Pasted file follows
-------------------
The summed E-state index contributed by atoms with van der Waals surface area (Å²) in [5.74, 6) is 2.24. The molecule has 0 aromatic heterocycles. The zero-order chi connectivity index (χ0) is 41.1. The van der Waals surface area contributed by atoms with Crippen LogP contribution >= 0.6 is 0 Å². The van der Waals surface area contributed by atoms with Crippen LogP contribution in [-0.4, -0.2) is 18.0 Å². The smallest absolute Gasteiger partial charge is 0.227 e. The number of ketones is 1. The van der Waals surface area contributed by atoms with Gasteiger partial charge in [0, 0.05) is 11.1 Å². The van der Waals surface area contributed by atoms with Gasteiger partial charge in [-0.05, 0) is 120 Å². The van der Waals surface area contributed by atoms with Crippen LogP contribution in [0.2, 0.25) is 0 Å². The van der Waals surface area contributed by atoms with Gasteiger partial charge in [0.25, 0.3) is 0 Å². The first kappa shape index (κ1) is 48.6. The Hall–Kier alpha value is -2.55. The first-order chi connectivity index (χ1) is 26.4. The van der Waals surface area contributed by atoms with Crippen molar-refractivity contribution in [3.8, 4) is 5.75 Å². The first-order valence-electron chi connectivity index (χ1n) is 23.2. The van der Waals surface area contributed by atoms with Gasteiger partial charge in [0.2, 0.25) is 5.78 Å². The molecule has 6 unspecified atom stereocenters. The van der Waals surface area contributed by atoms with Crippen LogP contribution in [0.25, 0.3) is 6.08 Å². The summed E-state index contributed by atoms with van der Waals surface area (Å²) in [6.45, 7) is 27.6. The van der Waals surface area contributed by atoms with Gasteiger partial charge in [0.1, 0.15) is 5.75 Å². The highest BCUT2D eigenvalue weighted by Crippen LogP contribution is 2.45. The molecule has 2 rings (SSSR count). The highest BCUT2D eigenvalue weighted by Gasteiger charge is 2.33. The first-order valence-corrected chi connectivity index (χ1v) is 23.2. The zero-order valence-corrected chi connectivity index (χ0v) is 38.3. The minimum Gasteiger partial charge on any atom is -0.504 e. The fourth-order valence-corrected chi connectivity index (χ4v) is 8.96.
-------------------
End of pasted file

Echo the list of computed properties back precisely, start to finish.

The summed E-state index contributed by atoms with van der Waals surface area (Å²) in [5.74, 6) is 2.24. The molecule has 0 aromatic heterocycles. The zero-order chi connectivity index (χ0) is 41.1. The van der Waals surface area contributed by atoms with Crippen LogP contribution >= 0.6 is 0 Å². The van der Waals surface area contributed by atoms with Crippen LogP contribution in [-0.4, -0.2) is 18.0 Å². The smallest absolute Gasteiger partial charge is 0.227 e. The number of ketones is 1. The van der Waals surface area contributed by atoms with Gasteiger partial charge in [0, 0.05) is 11.1 Å². The van der Waals surface area contributed by atoms with Gasteiger partial charge in [-0.05, 0) is 120 Å². The van der Waals surface area contributed by atoms with Crippen LogP contribution in [0.2, 0.25) is 0 Å². The van der Waals surface area contributed by atoms with Gasteiger partial charge in [0.25, 0.3) is 0 Å². The first kappa shape index (κ1) is 48.6. The Hall–Kier alpha value is -2.55. The first-order chi connectivity index (χ1) is 26.4. The van der Waals surface area contributed by atoms with Crippen molar-refractivity contribution in [3.8, 4) is 5.75 Å². The first-order valence-electron chi connectivity index (χ1n) is 23.2. The van der Waals surface area contributed by atoms with Gasteiger partial charge in [0.2, 0.25) is 5.78 Å². The molecule has 6 unspecified atom stereocenters. The van der Waals surface area contributed by atoms with Crippen LogP contribution in [0.25, 0.3) is 6.08 Å². The summed E-state index contributed by atoms with van der Waals surface area (Å²) in [6.45, 7) is 27.6. The van der Waals surface area contributed by atoms with Gasteiger partial charge in [0.1, 0.15) is 5.75 Å². The highest BCUT2D eigenvalue weighted by Crippen LogP contribution is 2.45. The molecule has 2 rings (SSSR count). The highest BCUT2D eigenvalue weighted by Gasteiger charge is 2.33. The first-order valence-corrected chi connectivity index (χ1v) is 23.2. The zero-order valence-corrected chi connectivity index (χ0v) is 38.3. The minimum Gasteiger partial charge on any atom is -0.504 e. The fourth-order valence-corrected chi connectivity index (χ4v) is 8.96.